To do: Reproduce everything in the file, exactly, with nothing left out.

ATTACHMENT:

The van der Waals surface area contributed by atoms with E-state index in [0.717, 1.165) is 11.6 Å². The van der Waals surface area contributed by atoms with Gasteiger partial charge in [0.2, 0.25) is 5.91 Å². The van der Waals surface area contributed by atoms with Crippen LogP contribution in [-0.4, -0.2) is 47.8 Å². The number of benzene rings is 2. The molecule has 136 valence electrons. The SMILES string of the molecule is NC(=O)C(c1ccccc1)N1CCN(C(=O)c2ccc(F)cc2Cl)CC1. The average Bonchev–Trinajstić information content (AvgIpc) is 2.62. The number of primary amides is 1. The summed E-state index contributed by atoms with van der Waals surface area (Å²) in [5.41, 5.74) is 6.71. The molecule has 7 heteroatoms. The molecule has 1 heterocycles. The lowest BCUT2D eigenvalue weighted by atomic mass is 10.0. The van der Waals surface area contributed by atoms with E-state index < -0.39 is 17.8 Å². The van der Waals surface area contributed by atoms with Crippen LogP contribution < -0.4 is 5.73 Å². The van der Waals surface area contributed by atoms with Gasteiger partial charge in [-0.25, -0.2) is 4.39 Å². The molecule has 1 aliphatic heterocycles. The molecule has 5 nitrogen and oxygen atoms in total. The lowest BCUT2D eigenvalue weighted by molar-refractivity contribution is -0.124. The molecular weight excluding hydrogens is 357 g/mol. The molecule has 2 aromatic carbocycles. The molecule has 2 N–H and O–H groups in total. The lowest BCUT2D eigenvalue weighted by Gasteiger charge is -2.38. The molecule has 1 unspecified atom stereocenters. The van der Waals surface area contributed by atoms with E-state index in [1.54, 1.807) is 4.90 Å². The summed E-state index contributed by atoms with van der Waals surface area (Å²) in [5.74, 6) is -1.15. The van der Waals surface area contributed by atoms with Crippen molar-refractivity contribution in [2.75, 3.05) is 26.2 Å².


The van der Waals surface area contributed by atoms with E-state index in [0.717, 1.165) is 11.6 Å². The van der Waals surface area contributed by atoms with Gasteiger partial charge in [0.2, 0.25) is 5.91 Å². The van der Waals surface area contributed by atoms with Crippen LogP contribution in [-0.4, -0.2) is 47.8 Å². The number of benzene rings is 2. The molecule has 136 valence electrons. The SMILES string of the molecule is NC(=O)C(c1ccccc1)N1CCN(C(=O)c2ccc(F)cc2Cl)CC1. The average Bonchev–Trinajstić information content (AvgIpc) is 2.62. The number of primary amides is 1. The summed E-state index contributed by atoms with van der Waals surface area (Å²) in [5.41, 5.74) is 6.71. The molecule has 7 heteroatoms. The molecule has 1 heterocycles. The lowest BCUT2D eigenvalue weighted by atomic mass is 10.0. The van der Waals surface area contributed by atoms with E-state index < -0.39 is 17.8 Å². The van der Waals surface area contributed by atoms with Crippen LogP contribution < -0.4 is 5.73 Å². The van der Waals surface area contributed by atoms with Gasteiger partial charge in [-0.25, -0.2) is 4.39 Å². The molecule has 1 aliphatic heterocycles. The molecule has 5 nitrogen and oxygen atoms in total. The lowest BCUT2D eigenvalue weighted by molar-refractivity contribution is -0.124. The molecular weight excluding hydrogens is 357 g/mol. The molecule has 2 aromatic carbocycles. The molecule has 2 N–H and O–H groups in total. The lowest BCUT2D eigenvalue weighted by Gasteiger charge is -2.38. The molecule has 1 unspecified atom stereocenters. The van der Waals surface area contributed by atoms with E-state index in [1.54, 1.807) is 4.90 Å². The summed E-state index contributed by atoms with van der Waals surface area (Å²) in [5.74, 6) is -1.15. The van der Waals surface area contributed by atoms with Crippen molar-refractivity contribution in [2.75, 3.05) is 26.2 Å².